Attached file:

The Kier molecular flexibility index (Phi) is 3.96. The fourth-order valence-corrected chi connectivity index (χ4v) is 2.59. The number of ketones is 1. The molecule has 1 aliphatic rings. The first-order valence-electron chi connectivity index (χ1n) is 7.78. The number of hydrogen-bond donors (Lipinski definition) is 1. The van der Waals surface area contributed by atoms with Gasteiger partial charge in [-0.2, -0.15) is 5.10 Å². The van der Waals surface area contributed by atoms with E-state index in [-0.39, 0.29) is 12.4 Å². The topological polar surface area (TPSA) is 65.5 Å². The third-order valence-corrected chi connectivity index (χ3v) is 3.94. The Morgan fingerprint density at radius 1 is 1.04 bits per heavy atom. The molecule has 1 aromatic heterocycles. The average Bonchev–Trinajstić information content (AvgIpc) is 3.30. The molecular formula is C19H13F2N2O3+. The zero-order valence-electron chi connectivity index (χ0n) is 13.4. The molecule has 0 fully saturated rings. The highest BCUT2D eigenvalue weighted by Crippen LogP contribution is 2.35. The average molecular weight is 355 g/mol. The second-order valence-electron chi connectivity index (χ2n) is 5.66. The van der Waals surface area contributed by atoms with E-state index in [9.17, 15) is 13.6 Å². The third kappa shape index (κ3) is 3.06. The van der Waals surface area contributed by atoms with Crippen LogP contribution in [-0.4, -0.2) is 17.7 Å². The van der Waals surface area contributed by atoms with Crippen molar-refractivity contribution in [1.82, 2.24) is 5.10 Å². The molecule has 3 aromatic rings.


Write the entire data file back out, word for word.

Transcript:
The Kier molecular flexibility index (Phi) is 3.96. The fourth-order valence-corrected chi connectivity index (χ4v) is 2.59. The number of ketones is 1. The molecule has 1 aliphatic rings. The first-order valence-electron chi connectivity index (χ1n) is 7.78. The number of hydrogen-bond donors (Lipinski definition) is 1. The van der Waals surface area contributed by atoms with Gasteiger partial charge in [-0.2, -0.15) is 5.10 Å². The van der Waals surface area contributed by atoms with E-state index in [-0.39, 0.29) is 12.4 Å². The topological polar surface area (TPSA) is 65.5 Å². The third-order valence-corrected chi connectivity index (χ3v) is 3.94. The Morgan fingerprint density at radius 1 is 1.04 bits per heavy atom. The molecule has 1 aromatic heterocycles. The average Bonchev–Trinajstić information content (AvgIpc) is 3.30. The molecular formula is C19H13F2N2O3+. The zero-order valence-electron chi connectivity index (χ0n) is 13.4. The molecule has 0 fully saturated rings. The highest BCUT2D eigenvalue weighted by Crippen LogP contribution is 2.35. The average molecular weight is 355 g/mol. The second-order valence-electron chi connectivity index (χ2n) is 5.66. The van der Waals surface area contributed by atoms with E-state index in [9.17, 15) is 13.6 Å². The third kappa shape index (κ3) is 3.06. The van der Waals surface area contributed by atoms with Crippen LogP contribution in [-0.4, -0.2) is 17.7 Å². The van der Waals surface area contributed by atoms with Crippen molar-refractivity contribution in [1.82, 2.24) is 5.10 Å². The molecule has 3 aromatic rings.